This day in history
2002 — Bombs blamed on al-Qaida-linked militants destroyed a nightclub on the Indonesian island of Bali, killing 202 people, including 88 Australians and seven Americans.
In 1492 (according to the Old Style calendar), Christopher Columbus’ expedition arrived in the present-day Bahamas.
In 1864, Roger B. Taney (TAH’-nee), the fifth Chief Justice of the United States, died at 87; he was succeeded by Salmon Chase.
In 1870, General Robert E. Lee died in Lexington, Virginia, at age 63.
In 1942, during World War II, American naval forces defeated the Japanese in the Battle of Cape Esperance. Attorney General Francis Biddle announced during a Columbus Day celebration at Carnegie Hall in New York that Italian nationals in the United States would no longer be considered enemy aliens.
In 1957, the Dr. Seuss Yuletide tale “How the Grinch Stole Christmas!” was first published by Random House.
In 1973, President Richard Nixon nominated House minority leader Gerald R. Ford of Michigan to succeed Spiro T. Agnew as vice president.
In 1976, it was announced in China that Hua Guofeng had been named to succeed the late Mao Zedong as chairman of the Communist Party; it was also announced that Mao’s widow and three others, known as the “Gang of Four,” had been arrested.
In 1984, British Prime Minister Margaret Thatcher escaped an attempt on her life when an Irish Republican Army bomb exploded at a hotel in Brighton, England, killing five people.
In 1986, the superpower meeting in Reykjavik, Iceland, ended in stalemate, with President Ronald Reagan and Soviet leader Mikhail S. Gorbachev unable to agree on arms control or a date for a full-fledged summit in the United States.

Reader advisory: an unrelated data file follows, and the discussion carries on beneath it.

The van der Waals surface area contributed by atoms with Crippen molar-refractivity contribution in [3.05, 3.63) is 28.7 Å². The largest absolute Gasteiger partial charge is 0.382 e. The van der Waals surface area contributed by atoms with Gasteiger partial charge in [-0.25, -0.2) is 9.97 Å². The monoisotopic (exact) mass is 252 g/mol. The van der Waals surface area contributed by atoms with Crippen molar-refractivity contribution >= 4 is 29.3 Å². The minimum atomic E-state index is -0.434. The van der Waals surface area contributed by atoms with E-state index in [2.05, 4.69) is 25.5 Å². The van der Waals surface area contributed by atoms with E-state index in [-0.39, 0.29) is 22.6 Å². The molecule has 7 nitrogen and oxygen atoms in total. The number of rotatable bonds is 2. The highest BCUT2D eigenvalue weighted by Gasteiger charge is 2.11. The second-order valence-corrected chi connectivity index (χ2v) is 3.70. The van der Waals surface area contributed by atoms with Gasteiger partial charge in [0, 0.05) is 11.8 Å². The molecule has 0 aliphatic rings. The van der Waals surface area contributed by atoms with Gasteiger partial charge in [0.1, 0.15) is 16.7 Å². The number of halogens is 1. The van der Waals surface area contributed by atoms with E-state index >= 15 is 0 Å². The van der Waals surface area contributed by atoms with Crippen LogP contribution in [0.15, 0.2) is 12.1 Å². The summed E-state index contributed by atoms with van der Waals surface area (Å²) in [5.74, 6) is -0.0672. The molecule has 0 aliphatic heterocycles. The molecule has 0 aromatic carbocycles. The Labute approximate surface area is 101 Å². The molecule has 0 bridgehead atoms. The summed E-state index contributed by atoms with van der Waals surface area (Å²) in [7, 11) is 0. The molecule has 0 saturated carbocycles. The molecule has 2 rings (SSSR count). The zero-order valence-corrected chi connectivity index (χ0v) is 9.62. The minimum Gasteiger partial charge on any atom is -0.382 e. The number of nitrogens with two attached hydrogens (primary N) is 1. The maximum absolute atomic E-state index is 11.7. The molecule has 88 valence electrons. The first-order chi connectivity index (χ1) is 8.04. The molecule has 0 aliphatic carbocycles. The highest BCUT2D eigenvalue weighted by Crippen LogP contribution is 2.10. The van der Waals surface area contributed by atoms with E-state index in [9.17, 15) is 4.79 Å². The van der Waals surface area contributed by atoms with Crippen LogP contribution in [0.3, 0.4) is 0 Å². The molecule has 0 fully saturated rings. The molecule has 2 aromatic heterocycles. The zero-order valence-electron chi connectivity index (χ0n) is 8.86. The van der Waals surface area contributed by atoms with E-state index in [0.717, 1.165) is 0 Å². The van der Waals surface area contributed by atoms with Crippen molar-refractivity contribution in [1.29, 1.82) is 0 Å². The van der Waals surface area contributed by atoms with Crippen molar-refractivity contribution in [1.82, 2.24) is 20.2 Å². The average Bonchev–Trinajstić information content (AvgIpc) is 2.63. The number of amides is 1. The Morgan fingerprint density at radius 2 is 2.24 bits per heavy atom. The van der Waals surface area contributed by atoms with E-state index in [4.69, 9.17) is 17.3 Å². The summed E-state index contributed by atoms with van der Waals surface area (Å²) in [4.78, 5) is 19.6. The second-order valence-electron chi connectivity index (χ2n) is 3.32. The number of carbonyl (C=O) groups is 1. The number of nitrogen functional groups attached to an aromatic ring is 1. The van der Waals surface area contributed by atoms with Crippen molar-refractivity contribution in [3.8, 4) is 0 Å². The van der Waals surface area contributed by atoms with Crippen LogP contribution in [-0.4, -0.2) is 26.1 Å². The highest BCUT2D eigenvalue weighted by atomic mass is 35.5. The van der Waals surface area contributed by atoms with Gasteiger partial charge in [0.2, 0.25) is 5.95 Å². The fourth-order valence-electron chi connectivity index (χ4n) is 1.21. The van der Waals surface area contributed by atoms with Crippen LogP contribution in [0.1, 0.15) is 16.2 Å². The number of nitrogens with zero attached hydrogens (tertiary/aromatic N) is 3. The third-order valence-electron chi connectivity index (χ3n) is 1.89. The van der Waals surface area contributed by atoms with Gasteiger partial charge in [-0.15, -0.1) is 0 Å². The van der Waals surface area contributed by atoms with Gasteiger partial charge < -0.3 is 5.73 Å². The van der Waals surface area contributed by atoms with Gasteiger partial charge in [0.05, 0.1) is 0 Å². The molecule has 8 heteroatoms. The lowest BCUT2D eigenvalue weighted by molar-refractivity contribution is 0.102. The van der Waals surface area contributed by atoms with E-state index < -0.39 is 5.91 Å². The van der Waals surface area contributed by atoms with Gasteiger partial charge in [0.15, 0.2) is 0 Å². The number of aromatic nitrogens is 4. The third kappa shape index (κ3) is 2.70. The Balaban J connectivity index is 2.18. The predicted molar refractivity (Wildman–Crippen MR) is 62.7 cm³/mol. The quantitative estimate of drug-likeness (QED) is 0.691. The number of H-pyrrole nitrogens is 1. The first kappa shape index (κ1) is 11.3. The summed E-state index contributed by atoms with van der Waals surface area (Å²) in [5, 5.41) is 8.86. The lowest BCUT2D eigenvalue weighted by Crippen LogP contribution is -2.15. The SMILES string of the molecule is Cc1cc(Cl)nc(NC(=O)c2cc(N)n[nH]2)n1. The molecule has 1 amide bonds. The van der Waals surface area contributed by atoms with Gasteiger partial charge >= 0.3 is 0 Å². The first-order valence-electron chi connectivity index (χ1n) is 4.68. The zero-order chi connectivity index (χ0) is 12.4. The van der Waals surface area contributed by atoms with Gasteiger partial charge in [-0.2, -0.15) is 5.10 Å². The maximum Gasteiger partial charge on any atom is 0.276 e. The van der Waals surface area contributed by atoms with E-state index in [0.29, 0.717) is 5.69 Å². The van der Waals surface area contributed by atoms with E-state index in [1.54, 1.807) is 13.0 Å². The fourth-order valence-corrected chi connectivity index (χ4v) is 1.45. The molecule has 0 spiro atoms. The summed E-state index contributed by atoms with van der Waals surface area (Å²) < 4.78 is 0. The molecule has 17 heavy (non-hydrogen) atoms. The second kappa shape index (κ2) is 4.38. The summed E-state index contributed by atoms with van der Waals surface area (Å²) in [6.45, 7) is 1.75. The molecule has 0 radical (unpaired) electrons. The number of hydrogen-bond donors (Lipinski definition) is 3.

In 1997, singer John Denver was killed in the crash of his privately built aircraft in Monterey Bay, California; he was 53.
In 2000, 17 sailors were killed in a suicide bomb attack on the destroyer USS Cole in Yemen.
In 2007, Former Vice President Al Gore and the U.N.‘s Intergovernmental Panel on Climate Change won the Nobel Peace Prize for sounding the alarm over global warming.
Ten years ago: The Obama administration announced it was lifting the six-month moratorium on deep water oil drilling in the Gulf of Mexico imposed after the BP oil spill. General Motors CEO Dan Akerson and Treasury Secretary Timothy Geithner (GYT’-nur) met for the first time in New York to discuss GM’s initial public offering as the automaker waited for approval from the Securities and Exchange Commission to sell the shares. At least 44 people were killed when a train hit a bus at a crossing in eastern Ukraine.
Five years ago: Princeton University’s Angus Deaton won the Nobel prize in economics for work that helped redefine the way poverty was measured around the world, notably in India. Actor Joan Leslie, 90, died in Los Angeles. Jamie Zimmerman, a doctor and reporter with ABC News’ medical unit, drowned while on vacation in Hawaii; she was 31.